Web 2.0 is borne of Pater Cyberspace and Mater Human Interface. Recently Alex Pang at IFTF has been blogging up evidence that cyberspace as a concept is dead (defintion | discussion). At a meeting a few months ago, Alex hosted an open space discussion about the death of cyberspace, but unfortunately it was simultaneous with a conversation I was hosting so I couldn't attend.
Cyberspace is nicely described in this post by Karl Schroeder. He says:
My personal theory is this: when the only way to use a computer was to sit still and look through a little window (the screen) into a virtual space, the cyberspace metaphor worked best for us. But with cell phones, PDAs and geographical applications such as store-finders and the proposed "taxi" key for cell phones (which simply summons the nearest cab when you press it), we're no longer staring through a window into cyberspace. The window's been broken, and the cyber world has spilled out into our own space.
This says to me that Web 2.0 combined with pervasive computing devices have integrated the combination of computing, data and communications directly into our daily lives. Cyberspace was a concept that said, in order for human interaction with the net to occur, it has to come to the net. Paternal, stoic cyberspace.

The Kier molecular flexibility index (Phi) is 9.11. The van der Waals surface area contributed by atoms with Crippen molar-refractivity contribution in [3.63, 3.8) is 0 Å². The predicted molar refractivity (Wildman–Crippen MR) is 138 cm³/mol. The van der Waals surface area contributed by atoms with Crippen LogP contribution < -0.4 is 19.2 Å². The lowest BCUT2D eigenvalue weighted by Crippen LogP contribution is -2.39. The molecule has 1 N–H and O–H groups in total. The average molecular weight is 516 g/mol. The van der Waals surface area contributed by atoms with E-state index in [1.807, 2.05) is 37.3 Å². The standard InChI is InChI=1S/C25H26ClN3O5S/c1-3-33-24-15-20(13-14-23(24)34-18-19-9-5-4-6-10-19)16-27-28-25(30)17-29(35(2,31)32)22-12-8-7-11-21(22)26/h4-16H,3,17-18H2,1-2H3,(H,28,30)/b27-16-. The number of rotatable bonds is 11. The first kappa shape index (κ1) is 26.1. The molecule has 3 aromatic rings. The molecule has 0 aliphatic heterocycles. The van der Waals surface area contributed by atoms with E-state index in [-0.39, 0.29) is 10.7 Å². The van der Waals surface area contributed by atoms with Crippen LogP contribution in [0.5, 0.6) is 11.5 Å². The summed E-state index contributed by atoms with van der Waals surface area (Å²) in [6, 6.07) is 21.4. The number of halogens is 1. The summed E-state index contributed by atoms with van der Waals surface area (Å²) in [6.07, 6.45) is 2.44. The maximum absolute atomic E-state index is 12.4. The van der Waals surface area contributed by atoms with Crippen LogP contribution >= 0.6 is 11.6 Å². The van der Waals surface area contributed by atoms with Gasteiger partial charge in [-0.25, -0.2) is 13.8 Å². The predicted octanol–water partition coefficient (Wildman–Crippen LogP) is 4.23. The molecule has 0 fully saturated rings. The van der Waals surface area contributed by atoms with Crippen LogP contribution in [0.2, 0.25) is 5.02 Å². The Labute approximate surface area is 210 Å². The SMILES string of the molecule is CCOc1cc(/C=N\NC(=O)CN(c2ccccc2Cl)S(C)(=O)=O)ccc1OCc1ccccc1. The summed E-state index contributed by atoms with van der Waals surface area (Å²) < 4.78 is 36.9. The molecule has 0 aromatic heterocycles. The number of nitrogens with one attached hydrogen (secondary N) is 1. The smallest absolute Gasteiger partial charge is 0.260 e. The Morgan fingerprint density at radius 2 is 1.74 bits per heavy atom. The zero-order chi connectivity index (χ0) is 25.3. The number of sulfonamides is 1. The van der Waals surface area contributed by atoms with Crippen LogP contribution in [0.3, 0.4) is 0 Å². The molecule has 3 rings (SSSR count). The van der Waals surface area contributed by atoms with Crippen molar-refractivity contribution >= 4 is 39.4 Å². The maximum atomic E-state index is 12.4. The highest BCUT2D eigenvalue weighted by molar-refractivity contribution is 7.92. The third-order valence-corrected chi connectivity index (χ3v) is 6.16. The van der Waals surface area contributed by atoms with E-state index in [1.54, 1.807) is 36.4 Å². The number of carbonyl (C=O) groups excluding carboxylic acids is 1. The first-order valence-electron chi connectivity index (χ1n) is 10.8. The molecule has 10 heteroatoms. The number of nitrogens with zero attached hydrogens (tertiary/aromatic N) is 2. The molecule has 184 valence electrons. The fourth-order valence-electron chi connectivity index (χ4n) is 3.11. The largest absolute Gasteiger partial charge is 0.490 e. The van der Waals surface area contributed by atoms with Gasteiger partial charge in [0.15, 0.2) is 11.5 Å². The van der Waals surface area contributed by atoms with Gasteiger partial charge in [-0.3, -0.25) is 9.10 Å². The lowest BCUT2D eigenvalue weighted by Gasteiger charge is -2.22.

Web 2.0 grew out of this mingling DNA of humans interacting and cyberspace providing a meeting place. As Web 2.0 matured, it became clear that human interaction was the goal and the cyberspace, increasingly, was the impediment. We had to go to cyberspace to cooperate - how inconvenient. Lessons we learned from cyberspace were invaluable, certainly, but cyberspace's integration limitiations were stifling the conversations.
Web 2.0's peers are pervasive computing devices and applications. Wireless phones, wi-fi cameras, PDAs, and such increase Web 2.0's network. In order for Web 2.0 to fully mature it would need to transcend the personal computer.
The PC is the domain of cyberspace. It exists through the screen, the look, the assumption that there is a single device that equates with connection to the net. That the "net" itself is a single location you arrive at through the browser.
The goal of cyberspace's journey is to get to the net.
The assumption of Web 2.0 is that the net is as pervasive in human existence as being on Earth is. I rarely leave Seattle to get to Earth. Earth's existence is pretty important to me, but I never have to leave where I am to get there. So "surfing cyberspace" is becoming similar to saying "going to earth".
So while Web 2.0 is based strongly on its cyberspace roots, it must kill some of the primary concepts of those roots to continue and better serve human interaction.